As a beginning writer, it is initially true that the best way to get better is to write things, show them to people who read, and ask them what they think. Thanks to the internet, even if you have no literate friends, there is a wide audience of people happy to do this via online workshops.
Not only that, but the internet provides a gold mine of information on how to write. Using a combination of other people and advice googled from the masters of the craft, one can make some tremendous strides in a short time.
Write chapters, or stories, over and over. Show them to people. Figure out where you went wrong. Fix it.
If you’re doing it right, there will be a marked difference between your first story and your tenth. Eventually you will hit the point of diminishing returns. You’ll start to care more about writing than those around you, and their advice really won’t tell you anything. You’ll know your stories, though good, aren’t publishable, and few around you will be able to tell you why.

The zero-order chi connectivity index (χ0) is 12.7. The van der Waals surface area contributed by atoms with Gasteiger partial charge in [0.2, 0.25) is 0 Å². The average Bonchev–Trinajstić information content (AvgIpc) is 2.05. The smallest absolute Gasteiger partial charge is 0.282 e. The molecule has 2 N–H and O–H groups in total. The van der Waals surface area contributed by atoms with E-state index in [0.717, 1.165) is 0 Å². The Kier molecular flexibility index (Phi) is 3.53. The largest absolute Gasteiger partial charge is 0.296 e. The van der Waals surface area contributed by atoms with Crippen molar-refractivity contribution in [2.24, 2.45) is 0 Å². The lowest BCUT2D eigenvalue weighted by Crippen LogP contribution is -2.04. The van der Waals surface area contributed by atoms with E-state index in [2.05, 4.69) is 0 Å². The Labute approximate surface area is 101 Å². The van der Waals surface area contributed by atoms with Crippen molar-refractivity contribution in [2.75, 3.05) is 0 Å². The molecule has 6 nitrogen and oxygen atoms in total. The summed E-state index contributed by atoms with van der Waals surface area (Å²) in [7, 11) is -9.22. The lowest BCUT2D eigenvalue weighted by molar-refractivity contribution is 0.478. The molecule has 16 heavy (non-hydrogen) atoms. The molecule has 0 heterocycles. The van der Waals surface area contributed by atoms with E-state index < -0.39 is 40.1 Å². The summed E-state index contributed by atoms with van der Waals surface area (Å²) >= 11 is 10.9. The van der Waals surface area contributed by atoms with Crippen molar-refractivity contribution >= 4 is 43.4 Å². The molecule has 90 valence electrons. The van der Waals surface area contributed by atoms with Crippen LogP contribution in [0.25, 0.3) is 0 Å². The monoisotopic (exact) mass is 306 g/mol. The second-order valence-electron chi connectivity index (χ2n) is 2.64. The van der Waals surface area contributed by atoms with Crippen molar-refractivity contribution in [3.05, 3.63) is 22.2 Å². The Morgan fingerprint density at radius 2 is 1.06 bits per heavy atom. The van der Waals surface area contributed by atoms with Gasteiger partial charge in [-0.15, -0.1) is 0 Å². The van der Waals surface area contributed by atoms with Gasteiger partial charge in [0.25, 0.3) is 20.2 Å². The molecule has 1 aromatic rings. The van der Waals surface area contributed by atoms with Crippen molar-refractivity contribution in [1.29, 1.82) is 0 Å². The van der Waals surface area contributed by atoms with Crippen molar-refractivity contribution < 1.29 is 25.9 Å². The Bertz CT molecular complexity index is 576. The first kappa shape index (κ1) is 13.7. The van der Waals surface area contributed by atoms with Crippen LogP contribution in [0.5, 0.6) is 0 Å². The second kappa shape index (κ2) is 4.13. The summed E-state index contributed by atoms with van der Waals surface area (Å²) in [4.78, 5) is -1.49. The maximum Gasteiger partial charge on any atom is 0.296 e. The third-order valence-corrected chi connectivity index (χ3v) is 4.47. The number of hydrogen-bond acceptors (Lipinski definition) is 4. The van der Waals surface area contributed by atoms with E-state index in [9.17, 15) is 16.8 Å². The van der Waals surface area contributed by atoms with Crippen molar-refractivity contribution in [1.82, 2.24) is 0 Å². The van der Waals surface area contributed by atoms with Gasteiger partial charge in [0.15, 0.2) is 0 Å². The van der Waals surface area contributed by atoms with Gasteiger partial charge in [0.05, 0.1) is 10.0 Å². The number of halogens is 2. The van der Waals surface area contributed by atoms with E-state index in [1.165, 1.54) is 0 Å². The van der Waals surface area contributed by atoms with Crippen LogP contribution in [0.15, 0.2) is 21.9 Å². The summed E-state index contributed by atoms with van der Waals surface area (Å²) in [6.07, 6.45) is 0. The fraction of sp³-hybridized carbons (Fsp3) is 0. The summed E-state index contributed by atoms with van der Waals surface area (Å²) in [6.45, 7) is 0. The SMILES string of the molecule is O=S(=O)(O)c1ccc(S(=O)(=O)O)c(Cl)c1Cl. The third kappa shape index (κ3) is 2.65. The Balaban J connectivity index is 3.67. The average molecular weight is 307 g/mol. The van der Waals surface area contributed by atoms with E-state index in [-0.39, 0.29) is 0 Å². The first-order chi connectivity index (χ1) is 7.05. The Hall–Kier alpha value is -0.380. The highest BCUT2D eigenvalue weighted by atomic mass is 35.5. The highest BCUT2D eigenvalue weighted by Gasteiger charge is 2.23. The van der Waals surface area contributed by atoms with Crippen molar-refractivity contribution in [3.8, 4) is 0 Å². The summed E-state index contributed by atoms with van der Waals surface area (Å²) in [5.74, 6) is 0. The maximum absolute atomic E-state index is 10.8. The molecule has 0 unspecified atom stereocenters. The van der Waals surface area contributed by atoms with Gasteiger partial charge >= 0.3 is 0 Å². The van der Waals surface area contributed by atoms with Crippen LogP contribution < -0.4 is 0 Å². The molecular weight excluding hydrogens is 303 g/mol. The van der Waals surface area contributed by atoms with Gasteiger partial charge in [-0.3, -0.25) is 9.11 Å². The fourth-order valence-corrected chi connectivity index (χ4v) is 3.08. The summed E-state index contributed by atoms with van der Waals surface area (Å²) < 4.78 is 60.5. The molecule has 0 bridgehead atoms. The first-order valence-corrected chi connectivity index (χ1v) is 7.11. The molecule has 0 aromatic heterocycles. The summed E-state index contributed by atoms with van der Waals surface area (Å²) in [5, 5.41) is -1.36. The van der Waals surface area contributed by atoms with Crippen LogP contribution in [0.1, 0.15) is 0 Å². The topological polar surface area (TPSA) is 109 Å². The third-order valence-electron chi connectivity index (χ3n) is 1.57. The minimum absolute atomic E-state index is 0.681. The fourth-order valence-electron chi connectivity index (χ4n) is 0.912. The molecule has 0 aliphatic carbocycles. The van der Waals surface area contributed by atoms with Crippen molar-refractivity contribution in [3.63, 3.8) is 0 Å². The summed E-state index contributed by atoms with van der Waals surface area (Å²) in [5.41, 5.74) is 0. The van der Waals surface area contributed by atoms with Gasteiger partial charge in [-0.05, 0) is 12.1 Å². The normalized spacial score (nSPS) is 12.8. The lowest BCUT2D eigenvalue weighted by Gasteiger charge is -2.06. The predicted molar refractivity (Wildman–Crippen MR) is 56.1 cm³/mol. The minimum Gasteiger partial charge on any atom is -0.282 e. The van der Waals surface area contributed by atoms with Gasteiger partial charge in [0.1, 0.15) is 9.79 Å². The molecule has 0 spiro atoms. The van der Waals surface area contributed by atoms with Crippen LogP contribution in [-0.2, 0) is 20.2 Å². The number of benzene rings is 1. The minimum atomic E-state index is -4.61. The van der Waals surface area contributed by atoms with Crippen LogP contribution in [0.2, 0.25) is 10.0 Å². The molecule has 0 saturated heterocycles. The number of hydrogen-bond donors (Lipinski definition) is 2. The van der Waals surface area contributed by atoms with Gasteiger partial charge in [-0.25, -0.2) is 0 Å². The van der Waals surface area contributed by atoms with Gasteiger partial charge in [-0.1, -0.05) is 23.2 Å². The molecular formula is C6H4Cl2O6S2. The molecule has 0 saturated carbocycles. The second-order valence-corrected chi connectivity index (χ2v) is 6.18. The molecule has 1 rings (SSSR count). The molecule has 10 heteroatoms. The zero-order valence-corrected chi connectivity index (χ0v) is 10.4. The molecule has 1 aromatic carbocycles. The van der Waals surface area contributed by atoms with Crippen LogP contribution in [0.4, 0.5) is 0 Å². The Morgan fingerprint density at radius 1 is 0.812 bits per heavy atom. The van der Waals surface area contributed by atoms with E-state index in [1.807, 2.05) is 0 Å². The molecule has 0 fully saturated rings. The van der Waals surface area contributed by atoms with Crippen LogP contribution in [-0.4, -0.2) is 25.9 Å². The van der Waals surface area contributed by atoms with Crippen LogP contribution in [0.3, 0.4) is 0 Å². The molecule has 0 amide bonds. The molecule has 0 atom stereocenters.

This point will be different for everyone, but it’s at this point I would recommend approaching one’s writing from a different angle. That angle is deliberate practice. My aim with this site is to provide a blueprint to get from good to publishable.
The basis for improvement in any field is through deliberate practice. Others have written about this, so I won’t. The science is here if you’re interested. Deliberate practice means not only doing the work, but doing the right work.
Up until this point in one’s writing career, writing new stories and getting feedback on them HAS been deliberate practice. One puts forth their best effort, puts it through a crucible of feedback, then puts forth their best effort again.
But now, getting feedback from the best you know isn’t enough. Improvements, if any, come from luck, not knowledge. That’s fine, but there’s a better way. Yep. Deliberate Practice.